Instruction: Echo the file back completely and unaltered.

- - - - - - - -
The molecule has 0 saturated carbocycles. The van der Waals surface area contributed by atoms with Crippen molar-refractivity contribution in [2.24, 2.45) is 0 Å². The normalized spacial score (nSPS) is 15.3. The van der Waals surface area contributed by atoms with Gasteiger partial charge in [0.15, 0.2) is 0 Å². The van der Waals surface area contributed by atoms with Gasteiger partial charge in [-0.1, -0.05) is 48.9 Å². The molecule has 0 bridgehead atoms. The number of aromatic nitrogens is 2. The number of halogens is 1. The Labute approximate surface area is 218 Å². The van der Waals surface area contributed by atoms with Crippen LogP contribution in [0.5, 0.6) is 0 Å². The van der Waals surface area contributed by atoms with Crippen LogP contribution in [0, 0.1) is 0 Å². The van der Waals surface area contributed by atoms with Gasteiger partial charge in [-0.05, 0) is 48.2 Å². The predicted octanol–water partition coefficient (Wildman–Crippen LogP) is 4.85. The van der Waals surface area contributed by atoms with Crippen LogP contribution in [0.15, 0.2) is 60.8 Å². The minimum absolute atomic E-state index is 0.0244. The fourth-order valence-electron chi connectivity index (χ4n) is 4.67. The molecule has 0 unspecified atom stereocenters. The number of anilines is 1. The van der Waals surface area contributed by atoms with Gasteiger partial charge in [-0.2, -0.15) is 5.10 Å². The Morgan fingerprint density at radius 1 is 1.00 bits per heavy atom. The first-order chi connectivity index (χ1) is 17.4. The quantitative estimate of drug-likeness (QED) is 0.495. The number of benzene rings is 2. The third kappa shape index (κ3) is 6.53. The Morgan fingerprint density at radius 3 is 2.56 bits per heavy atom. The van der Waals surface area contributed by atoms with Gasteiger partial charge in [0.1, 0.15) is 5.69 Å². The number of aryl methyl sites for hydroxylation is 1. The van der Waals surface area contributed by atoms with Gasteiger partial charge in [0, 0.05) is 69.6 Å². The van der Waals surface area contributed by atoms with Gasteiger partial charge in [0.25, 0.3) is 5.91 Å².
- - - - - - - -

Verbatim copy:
The molecule has 0 saturated carbocycles. The van der Waals surface area contributed by atoms with Crippen molar-refractivity contribution in [2.24, 2.45) is 0 Å². The normalized spacial score (nSPS) is 15.3. The van der Waals surface area contributed by atoms with Gasteiger partial charge in [0.15, 0.2) is 0 Å². The van der Waals surface area contributed by atoms with Gasteiger partial charge in [-0.1, -0.05) is 48.9 Å². The molecule has 0 bridgehead atoms. The number of aromatic nitrogens is 2. The number of halogens is 1. The Labute approximate surface area is 218 Å². The van der Waals surface area contributed by atoms with Crippen LogP contribution in [0.5, 0.6) is 0 Å². The van der Waals surface area contributed by atoms with Crippen LogP contribution in [0, 0.1) is 0 Å². The van der Waals surface area contributed by atoms with Gasteiger partial charge in [-0.05, 0) is 48.2 Å². The predicted octanol–water partition coefficient (Wildman–Crippen LogP) is 4.85. The van der Waals surface area contributed by atoms with Crippen LogP contribution in [0.15, 0.2) is 60.8 Å². The minimum absolute atomic E-state index is 0.0244. The fourth-order valence-electron chi connectivity index (χ4n) is 4.67. The molecule has 0 unspecified atom stereocenters. The number of anilines is 1. The van der Waals surface area contributed by atoms with Gasteiger partial charge in [-0.2, -0.15) is 5.10 Å². The Morgan fingerprint density at radius 1 is 1.00 bits per heavy atom. The first-order chi connectivity index (χ1) is 17.4. The quantitative estimate of drug-likeness (QED) is 0.495. The number of benzene rings is 2. The third kappa shape index (κ3) is 6.53. The Morgan fingerprint density at radius 3 is 2.56 bits per heavy atom. The van der Waals surface area contributed by atoms with Gasteiger partial charge in [0.1, 0.15) is 5.69 Å². The number of aryl methyl sites for hydroxylation is 1. The van der Waals surface area contributed by atoms with Gasteiger partial charge in [0, 0.05) is 69.6 Å². The van der Waals surface area contributed by atoms with Gasteiger partial charge in [0.25, 0.3) is 5.91 Å².